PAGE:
Additionally, some players have suggested that Grand Prix prize distribution be based on match points rather than standings, which is an interesting suggestion that we have looked into. Unfortunately, this is one of a few cases in which operating in many different countries, each with their own unique sets of challenges, means we can't easily make a change like this. In these instances, we generally favor consistency across events over varying approaches in each country, because we want players to know what to expect when they sign up for a GP, no matter where in the world it is.

Coverage and Financing It All

Last year, we announced that we were taking a different direction in 2016, focusing on building the narrative around the new sets while reducing the number of events we would cover.

Let me assure you that we're like you—we want to see and share Magic as much as possible.

So then why are we covering fewer Grand Prix this year? It is for the very same reasons we are not increasing the prize payout per Grand Prix.

The reality, and the bottom line, is that with roughly 50 Grand Prix per year, any increase has a significant impact on our budget. If we were to opt for an additional $5,000 per Grand Prix, it would translate into a quarter of a million dollars. While we are increasing our budget every year, we aren't increasing it that quickly. Somewhere along the line, we need to make some choices.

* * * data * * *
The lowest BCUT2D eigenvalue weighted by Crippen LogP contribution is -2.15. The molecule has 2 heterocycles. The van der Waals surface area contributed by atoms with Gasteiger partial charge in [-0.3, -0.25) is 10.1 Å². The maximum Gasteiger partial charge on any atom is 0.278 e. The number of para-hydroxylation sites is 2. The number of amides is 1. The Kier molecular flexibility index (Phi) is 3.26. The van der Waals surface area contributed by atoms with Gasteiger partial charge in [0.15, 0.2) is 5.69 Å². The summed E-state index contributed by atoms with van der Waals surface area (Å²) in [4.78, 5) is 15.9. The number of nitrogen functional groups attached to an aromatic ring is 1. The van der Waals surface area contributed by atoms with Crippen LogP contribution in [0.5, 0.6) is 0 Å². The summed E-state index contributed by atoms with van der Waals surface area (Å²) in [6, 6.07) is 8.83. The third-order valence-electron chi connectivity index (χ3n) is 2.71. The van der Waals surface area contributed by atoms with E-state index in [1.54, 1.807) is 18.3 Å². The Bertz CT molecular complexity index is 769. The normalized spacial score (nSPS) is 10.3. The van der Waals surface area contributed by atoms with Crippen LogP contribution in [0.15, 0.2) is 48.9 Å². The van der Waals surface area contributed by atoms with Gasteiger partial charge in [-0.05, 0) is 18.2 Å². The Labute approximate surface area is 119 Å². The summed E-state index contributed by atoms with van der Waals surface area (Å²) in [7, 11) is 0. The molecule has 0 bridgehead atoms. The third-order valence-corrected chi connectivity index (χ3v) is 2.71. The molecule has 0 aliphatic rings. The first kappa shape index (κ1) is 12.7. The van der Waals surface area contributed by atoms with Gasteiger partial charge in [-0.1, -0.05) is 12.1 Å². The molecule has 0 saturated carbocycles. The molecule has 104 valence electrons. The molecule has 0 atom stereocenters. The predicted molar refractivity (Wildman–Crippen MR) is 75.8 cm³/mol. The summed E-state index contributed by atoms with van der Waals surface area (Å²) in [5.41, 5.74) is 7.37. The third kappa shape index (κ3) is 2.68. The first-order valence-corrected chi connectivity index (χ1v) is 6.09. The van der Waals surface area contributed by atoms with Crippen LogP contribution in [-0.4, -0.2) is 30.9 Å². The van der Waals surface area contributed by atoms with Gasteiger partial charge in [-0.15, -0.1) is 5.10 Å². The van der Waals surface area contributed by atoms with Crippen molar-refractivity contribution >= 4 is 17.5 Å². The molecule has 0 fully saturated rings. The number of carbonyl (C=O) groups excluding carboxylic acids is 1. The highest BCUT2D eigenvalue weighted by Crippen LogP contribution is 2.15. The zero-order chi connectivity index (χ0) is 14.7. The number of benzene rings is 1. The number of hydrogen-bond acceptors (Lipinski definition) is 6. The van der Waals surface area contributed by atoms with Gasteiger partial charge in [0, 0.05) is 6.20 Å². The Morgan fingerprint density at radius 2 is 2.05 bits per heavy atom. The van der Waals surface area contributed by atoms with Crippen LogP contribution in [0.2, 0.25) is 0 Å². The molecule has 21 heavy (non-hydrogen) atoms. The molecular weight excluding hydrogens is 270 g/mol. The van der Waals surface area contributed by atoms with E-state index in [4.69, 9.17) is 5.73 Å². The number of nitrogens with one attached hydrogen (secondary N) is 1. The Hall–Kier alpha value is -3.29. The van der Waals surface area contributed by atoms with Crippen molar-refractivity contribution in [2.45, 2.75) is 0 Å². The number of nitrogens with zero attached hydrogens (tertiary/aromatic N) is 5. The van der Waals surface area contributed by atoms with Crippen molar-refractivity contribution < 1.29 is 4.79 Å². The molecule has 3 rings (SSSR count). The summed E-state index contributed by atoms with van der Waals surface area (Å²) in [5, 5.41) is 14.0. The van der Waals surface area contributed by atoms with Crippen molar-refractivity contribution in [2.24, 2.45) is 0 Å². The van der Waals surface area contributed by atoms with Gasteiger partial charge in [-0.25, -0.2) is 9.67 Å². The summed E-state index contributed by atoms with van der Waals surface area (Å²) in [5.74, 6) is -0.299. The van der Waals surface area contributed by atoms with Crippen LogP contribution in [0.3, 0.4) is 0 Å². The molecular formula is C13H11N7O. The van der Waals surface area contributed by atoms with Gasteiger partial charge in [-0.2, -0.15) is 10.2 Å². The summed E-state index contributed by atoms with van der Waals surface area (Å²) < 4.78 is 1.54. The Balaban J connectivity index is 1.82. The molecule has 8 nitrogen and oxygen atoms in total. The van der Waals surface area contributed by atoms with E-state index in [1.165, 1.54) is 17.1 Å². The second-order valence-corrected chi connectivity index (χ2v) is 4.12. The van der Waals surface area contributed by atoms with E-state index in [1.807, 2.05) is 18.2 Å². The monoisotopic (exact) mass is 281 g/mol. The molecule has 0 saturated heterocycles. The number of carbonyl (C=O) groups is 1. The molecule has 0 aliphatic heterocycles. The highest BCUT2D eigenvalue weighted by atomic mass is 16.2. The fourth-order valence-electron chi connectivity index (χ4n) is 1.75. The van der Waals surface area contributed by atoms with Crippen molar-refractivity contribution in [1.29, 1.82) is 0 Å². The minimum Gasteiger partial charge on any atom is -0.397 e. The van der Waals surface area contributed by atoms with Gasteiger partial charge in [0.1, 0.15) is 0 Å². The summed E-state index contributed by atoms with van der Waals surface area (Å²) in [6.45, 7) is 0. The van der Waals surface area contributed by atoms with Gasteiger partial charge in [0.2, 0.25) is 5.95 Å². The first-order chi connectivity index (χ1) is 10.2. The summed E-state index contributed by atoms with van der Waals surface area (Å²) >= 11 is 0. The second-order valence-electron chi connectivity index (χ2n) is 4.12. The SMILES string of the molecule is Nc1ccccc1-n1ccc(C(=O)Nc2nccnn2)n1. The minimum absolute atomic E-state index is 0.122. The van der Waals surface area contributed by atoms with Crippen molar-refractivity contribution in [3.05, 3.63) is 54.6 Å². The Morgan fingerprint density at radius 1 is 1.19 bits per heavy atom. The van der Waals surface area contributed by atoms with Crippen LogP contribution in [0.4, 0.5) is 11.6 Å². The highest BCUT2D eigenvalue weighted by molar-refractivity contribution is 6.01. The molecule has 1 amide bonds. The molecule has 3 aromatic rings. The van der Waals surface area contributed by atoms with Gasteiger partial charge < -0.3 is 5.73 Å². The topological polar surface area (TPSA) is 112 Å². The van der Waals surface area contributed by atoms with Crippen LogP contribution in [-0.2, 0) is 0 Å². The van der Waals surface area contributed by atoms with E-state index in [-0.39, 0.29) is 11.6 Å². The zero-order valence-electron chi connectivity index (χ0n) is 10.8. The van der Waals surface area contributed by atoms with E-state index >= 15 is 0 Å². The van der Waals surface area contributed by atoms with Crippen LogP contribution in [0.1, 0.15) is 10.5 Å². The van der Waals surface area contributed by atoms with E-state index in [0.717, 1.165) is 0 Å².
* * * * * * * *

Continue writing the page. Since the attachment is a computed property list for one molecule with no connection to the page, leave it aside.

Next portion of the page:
Over the past five years, we have significantly augmented the budget allocated to premier play. The total prize purse we were awarding in 2011 was roughly $1.7 million; it reached more than $4 million in 2016. There are other increases as well that are largely invisible to the public, but are still pretty substantial—for example, we are awarding more plane tickets to the Pro Tour than ever.